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HURGON, Austen A [HORGAN, Richard Cornelius] (b Netherlands, 1867; d Folkestone, 24 June 1941). Director and librettist for several successful West End musicals of the 1900s and 1910s.

Hurgon began his career as an actor and appeared in a supporting rôle in the musical Miss Wingrove (1905, Alberto), which he produced and directed in conjunction with Frank Curzon. Curzon then employed him to direct The White Chrysanthemum (1905) and The Girl Behind the Counter (1906), and he subsequently became stage director for the producer at the Prince of Wales Theatre. When Paul Rubens fell ill during the preparation of Miss Hook of Holland, Curzon brought Hurgon in to complete the writing of the piece, and the success that the show, which Hurgon also directed, achieved, led to his collaborating with Rubens on its successor, My Mimosa Maid. However, both The Three Kisses (1907) and My Mimosa Maid (1908) which he directed for Curzon were failures, and the alliance ended. Hurgon directed The Hon'ble Phil (1908) for Miss Hook star G P Huntley, and then made another attempt at producing when he took on the management of the failing musical Two Merry Monarchs (1909), which he had also directed. His management lasted four performances.

Hurgon subsequently went to the London Hippodrome, where he directed the famous revue Hullo, Ragtime! and its sequels for Albert de Courville, and wrote both revue books and the libretti for the one-act operettas which were included in those revues for a period. He also penned a travesty of his own revue hit in the Chiswick Empire revue What Ho! Ragtime. At the same time, he found himself in demand as a director in New York, and in 1910 he mounted two musicals with British connections, Ivan Caryll's Marriage à la Carte and Leslie Stuart's The Slim Princess, on Broadway.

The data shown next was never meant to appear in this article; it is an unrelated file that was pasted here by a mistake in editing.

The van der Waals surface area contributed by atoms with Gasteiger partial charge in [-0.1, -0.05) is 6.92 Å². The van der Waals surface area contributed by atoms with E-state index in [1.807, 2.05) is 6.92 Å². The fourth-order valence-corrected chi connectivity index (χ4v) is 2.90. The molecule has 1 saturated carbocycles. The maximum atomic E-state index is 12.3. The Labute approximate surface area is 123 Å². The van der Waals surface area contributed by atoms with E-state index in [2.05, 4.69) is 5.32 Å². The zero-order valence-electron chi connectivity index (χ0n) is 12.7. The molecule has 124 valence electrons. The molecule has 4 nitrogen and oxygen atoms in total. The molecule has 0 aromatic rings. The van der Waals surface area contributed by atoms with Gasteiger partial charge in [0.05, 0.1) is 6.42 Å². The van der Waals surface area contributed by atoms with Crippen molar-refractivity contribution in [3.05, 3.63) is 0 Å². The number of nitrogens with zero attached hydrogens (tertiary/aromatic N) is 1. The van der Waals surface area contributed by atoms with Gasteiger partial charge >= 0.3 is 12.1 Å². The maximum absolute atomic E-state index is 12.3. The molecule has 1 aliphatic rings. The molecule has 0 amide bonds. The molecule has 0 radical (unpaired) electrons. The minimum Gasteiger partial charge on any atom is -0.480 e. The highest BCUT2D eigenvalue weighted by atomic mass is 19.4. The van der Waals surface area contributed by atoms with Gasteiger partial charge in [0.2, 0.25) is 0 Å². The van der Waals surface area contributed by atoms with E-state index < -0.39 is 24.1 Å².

In 1915 he began an association with producers Grossmith and Laurillard, directing Tonight's the Night for Broadway and London, and following up with Theodore & Co and with Yes, Uncle!, both, like the first, considerable successes. He also continued to write, in collaboration with George Arthurs, and their musicals Suzette, the English version of Arlette, Yes, Uncle! (taken from Armont and Nancey's Le Truc du Brésilien), and The Girl for the Boy, adapted from Paul Gavault's La Petite Chocolatière as a vehicle for Gina Palerme, all had good to fine runs.

He tried production/direction again with Ivor Novello's comic opera The Golden Moth (1921), and with his own musical His Girl (1922), but although they suceeded better than his first attempts, neither was a Miss Hook or a Hullo, Ragtime! and, thereafter, he retired from the musical theatre scene.

1907 Miss Hook of Holland (Paul Rubens/w Rubens) Prince of Wales Theatre 31 January

1908 My Mimosa Maid (Rubens/w Rubens) Prince of Wales Theatre 21 April

1911 The Eternal Waltz (Leo Fall) 1 act London Hippodrome 22 December

1913 Arms and the Girl (Richard Fall) 1 act London Hippodrome 29 April

1913 The Blue House (Emmerich Kalman) 1 act London Hippodrome 28 October

1916 Girl Wanted (w Herbert C Sargent) 1 act

1917 Suzette (Max Darewski, George Arthurs) Globe Theatre 29 March

1917 Arlette (Jane Vieu, Novello, Guy Lefeuvre/w Arthurs) English version (Shaftesbury Theatre)

1917 Yes, Uncle! (Nat D Ayer/Clifford Grey/w Arthurs) Prince of Wales Theatre 29 December

1919 The Girl for the Boy (Howard Carr, Bernard Rolt/Percy Greenbank/w Arthurs) Duke of York's Theatre 23 September

1922 His Girl (M Darewski, Ernest Longstaffe/C E Burton/w F W Thomas) Gaiety Theatre 1 April



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